Having practiced family law for most of my career using the traditional adversarial legal process and witnessing its harmful effects on my clients--financially, emotionally and legally, I have chosen to limit my representation of clients to a new, fresh approach, Collaborative Family Law. Collaborative Law is different from a traditional divorce in that it focuses on keeping the family as amicably cohesive as possible and minimizes the harmful emotional, financial and legal aspects of divorce.
Committed: I am committed to providing you the best representation to meet your specific needs. I will try to do everything that can and should be done to insure you have the optimal outcome given the emotional, financial and legal realities of your situation. My staff and I will provide diligent and thorough attention to the facts of your case, the legal issues and your concerns. I will do what I say I will do in a timely manner.
Client-Centric: The work I do and how I do it is focused on your needs and the needs of your children. You are at the center of my work. I will spend the time necessary to understand your interests, concerns, fearsand wishes. I will provide you access toresources to educate you so that you can make informed, future-focused decisions. I will draw on my substantial knowledge of and experience in family law to suggest tailor-made solutions to your particular issues. Your case will be handled by me not an associate.
Professional: I will represent you with integrity and treat you with dignity and respect. I will exercise professionalism and high ethical standards in my dealings with you and the attorney representing your spouse. I strive to represent you efficiently, effectively and carefully.
Collegial: I work in the Collaborative Process with mutual respect for my colleagues. I honor the differences and use our common values to resolve problems and work together effectively for a reasonable outcome. Collaborative Family Law involes a range of other professionals including family specialists (coaches), independent financial advisors,and child specialists.
Divorce does not have to destroy and damage the spouses and the children. More and more couples are choosing Collaborative Divorce to end their marriage in a respectful manner that diminishes rather than fosters animosity.
ISSUES SUITED FOR COLLABORATIVE LAW:
Collaborative Law is an approach to dissolution of marriage and other family disputes in which the parties and the attorneys agree to resolve disputed issues without litigating in court. The attorneys use their knowledge of family law, experience as negotiators, problem solvers and issue analyzers and their training in conflict management to assist their clients in reaching a negotiated settlement through cooperative strategies not adversarial techniques and litigation. The collaborative process maximizes the possibility of a less traumatic, fair and equitable resolution.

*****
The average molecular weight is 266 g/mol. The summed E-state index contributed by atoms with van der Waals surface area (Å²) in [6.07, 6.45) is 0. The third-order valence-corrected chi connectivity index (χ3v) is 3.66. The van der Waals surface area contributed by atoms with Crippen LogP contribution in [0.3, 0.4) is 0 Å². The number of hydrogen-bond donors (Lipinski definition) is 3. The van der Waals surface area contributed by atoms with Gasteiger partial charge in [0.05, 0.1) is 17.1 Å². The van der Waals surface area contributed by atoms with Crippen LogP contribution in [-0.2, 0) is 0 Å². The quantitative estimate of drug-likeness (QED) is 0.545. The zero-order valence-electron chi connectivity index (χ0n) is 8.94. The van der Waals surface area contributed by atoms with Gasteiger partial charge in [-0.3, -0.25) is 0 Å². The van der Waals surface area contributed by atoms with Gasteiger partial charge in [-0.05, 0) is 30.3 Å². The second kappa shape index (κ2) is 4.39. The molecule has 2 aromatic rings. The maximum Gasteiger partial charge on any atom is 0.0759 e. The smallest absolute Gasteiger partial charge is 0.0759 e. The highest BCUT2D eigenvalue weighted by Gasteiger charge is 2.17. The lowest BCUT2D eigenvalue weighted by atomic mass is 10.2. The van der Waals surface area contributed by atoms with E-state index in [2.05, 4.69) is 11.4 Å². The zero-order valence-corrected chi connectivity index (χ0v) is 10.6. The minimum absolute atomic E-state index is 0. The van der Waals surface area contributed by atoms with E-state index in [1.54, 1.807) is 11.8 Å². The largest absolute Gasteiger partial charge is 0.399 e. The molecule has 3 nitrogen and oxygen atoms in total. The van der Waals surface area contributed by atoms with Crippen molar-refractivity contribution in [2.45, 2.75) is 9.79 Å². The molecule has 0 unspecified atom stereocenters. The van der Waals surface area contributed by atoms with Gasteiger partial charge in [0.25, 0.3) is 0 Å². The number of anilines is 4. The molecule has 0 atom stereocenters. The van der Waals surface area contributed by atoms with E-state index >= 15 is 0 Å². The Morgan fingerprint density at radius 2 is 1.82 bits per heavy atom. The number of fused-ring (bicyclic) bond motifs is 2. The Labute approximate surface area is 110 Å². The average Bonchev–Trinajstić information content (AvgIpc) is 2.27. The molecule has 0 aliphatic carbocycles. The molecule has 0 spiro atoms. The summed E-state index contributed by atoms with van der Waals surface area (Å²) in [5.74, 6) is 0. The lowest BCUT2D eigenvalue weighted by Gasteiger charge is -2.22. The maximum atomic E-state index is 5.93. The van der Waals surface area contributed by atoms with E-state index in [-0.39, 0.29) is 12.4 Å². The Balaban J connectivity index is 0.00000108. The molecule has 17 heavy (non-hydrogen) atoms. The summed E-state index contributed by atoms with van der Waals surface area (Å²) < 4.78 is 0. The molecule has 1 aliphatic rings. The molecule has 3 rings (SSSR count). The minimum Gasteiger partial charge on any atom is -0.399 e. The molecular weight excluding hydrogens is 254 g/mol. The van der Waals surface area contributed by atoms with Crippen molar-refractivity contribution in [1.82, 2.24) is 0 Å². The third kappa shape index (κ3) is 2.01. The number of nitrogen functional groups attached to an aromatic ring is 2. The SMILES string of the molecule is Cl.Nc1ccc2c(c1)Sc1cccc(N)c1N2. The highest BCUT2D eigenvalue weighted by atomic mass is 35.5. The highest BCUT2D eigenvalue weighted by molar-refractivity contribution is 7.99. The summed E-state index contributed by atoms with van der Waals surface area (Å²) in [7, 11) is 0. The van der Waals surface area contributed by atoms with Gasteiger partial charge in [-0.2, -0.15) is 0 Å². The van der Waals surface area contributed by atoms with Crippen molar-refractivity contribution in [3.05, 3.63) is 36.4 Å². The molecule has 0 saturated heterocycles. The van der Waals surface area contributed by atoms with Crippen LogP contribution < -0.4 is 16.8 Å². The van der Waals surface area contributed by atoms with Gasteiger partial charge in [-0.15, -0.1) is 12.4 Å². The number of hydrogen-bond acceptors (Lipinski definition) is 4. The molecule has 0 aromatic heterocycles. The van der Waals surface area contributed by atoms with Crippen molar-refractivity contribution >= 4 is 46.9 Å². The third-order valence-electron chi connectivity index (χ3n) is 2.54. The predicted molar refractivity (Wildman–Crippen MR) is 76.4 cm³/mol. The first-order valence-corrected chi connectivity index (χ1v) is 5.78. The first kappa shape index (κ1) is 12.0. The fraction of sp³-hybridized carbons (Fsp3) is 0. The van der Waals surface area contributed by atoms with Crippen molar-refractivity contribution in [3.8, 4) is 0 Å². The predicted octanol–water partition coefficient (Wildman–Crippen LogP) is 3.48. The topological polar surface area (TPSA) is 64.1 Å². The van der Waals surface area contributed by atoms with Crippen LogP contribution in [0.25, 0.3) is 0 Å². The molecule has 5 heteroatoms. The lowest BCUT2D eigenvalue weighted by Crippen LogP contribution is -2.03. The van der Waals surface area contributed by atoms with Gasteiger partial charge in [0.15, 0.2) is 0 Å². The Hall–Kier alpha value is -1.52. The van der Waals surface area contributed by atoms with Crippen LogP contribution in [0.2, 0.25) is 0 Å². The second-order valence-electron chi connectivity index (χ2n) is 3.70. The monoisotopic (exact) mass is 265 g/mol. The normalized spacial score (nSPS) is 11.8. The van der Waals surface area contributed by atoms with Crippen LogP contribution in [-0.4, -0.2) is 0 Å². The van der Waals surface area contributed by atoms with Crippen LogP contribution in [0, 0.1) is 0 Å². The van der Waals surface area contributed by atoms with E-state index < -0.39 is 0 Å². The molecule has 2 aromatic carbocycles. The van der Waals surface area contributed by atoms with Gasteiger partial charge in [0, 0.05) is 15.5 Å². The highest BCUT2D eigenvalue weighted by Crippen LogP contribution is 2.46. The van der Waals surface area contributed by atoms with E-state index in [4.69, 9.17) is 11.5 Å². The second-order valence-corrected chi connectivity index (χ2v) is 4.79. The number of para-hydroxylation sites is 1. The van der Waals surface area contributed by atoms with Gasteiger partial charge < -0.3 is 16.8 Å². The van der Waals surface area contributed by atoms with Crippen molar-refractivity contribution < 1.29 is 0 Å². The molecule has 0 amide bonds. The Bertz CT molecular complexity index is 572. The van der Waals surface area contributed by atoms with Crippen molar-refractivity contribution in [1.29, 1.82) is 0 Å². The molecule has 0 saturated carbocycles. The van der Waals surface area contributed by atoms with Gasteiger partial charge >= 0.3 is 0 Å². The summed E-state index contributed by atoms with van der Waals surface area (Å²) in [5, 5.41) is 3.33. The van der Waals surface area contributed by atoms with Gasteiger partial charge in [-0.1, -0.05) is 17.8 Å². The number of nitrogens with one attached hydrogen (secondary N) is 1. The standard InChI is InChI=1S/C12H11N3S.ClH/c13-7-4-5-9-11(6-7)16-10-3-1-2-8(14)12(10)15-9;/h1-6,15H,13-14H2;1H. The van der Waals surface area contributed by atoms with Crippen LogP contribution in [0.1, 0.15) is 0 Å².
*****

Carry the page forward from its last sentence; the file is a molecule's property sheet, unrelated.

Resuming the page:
Open and Full Disclosure
Collaborative Law requires both parties to provide full and honest disclosure of all relevant information to each other. The spouses cooperate to gather all financial and other necessary information to make decisions concerning division of assets and debts, support and parenting issues. The disclosure is done informally rather than using typical legal tools such as depositions, interrogatories and document requests. Each spouse does sign an asset and income statement under oath.
Neutral Experts and Consultants
Neutral experts and consultants are retained if needed to appraise real estate and antiques, to provide business valuations or other assistance in determining a fair value of assets. In a court-focused action each party retains a separate expert which adds to the cost and often limits the outcome since each expert may not have all the facts necessary to give the best advice.
Use of Other Professionals
Other collaborative professionals are part of the team. A Financial Specialist is available as a neutral to trace assets, prepare financial and income projections and explain the tax consequences of various proposals. A Child Specialist provides insights regarding developmental issues important to establishing the new housing and time sharing arrangements for the children. The Child Specialist can offer guidance on the children’s overall adjustment to the change in the family structure. A Divorce Coach is a mental health professional whose function is to provide assistance in communication issues which can interfere with the negotiation and settlement process. The same professional may provide child specialist services in some instances. These professionals have had special training in the collaborative process and work as a team with the attorneys.
Commitment to a Fair and Equitable Outcome
Collaborative Law requires each party to consider not only his or her specific needs but the needs and interests of the spouse and children. Each
party and each attorney takes a reasoned position on all issues. All use their best efforts to create proposals that meet the fundamental needs of all family members and consider the value of compromise where interests conflict or differ.